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Plans to build a tiny home village on Noble Avenue in San Jose for unhoused residents may be reconsidered after a city councilmember voiced his opposition to fellow policymakers.
District 4 Councilmember David Cohen submitted a memo to the city’s Rules and Open Government committee, asking staff members to immediately halt development, listen to community members and seek out alternatives before building 100 tiny homes near Penitencia Creek Trail and between the Dr. Robert Gross Ponds. The committee unanimously approved the memo.
“Today my colleagues on the Rules Committee agreed with my assessment that taking parkland away from a community to build interim housing requires more information come back to council for reconsideration. My staff and I will work collaboratively with the City Manager to assess alternative sites and present a better option in D4,” Cohen said in a statement following the Aug. 3 council meeting.
In June, the City Council voted 8-2 to expand on a tiny home project — without community outreach — in efforts to quickly provide the city’s increasing homeless population a temporary place to stay.
A hundred of these units would be built in an open space across the street from an elementary school, a block away from the Berryessa Branch Library and next to a popular recreation site.
Cohen, backed by local residents, argued that this space is designated parkland due to its upkeep, improvements and popularity, and should be protected and preserved for public use. Some of the verbiage in the city’s criteria for determining if a park is charter-protected is murky, and the city attorney will continue to assess its eligibility.
“My staff and I will continue to work with the City Attorney and city staff to help them come to the same conclusion our community has — that this is dedicated parkland, and it should be protected from development,” Cohen wrote in a letter to District 4 residents.
Swift, difficult decisions
A June memo from Mayor Sam Liccardo and Councilmembers Sergio Jimenez and Pam Foley said that in order to address the homeless crisis, swift, difficult decisions have to be made, or else the community will face a “dire and unsafe reality for everyone.”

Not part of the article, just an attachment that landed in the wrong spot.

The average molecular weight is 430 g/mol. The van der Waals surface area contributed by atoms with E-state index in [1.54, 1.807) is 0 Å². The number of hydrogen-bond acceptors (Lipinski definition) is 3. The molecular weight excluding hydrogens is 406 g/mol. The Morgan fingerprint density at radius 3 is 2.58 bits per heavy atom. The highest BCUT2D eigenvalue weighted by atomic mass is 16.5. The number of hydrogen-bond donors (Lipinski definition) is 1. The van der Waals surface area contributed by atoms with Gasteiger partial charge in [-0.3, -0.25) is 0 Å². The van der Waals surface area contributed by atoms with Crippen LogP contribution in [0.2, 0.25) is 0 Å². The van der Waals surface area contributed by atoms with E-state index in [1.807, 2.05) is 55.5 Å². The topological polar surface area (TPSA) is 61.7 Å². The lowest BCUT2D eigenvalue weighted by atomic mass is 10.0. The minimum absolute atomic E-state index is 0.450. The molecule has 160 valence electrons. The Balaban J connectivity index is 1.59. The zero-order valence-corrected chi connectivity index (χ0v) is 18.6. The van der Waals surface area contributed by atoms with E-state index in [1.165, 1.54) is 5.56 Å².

“Any new location is more likely going to merely move the locus of opposition, rather than dispel it. Experience informs us that the most ideal location, producing the most successful housing community, will still yield strong opposition when neighbors hear that formerly homeless residents will occupy the units,” the memo reads.
Cohen specified that he is not opposed to the interim housing project as a whole, rather he believes there are some 10 different places in his district that could serve the same purpose without compromising public open space.
In a letter, he thanked the people and organizations that drew in support, like the Santa Clara Valley Audubon Society, the Berryessa Union School District and former District 4 Councilmember Margie Matthews.
“It was your passionate commentary regarding what this park means to you that softened the stance of my colleagues who have been focused on speed,” he wrote.
The memo approved by the council committee does not completely halt planning for the site, however. The next step is for Cohen is to evaluate the list of alternative sites and present his opposition to the full San Jose City Council at a later time.
“We will work with speed and acumen to narrow the site selection to the most viable sites, while engaging in proactive community outreach with residents living near the potential alternative sites so that they can be informed and engaged on this project before any final decisions are made, and we will provide transparency to our entire community to help restore your confidence in your City.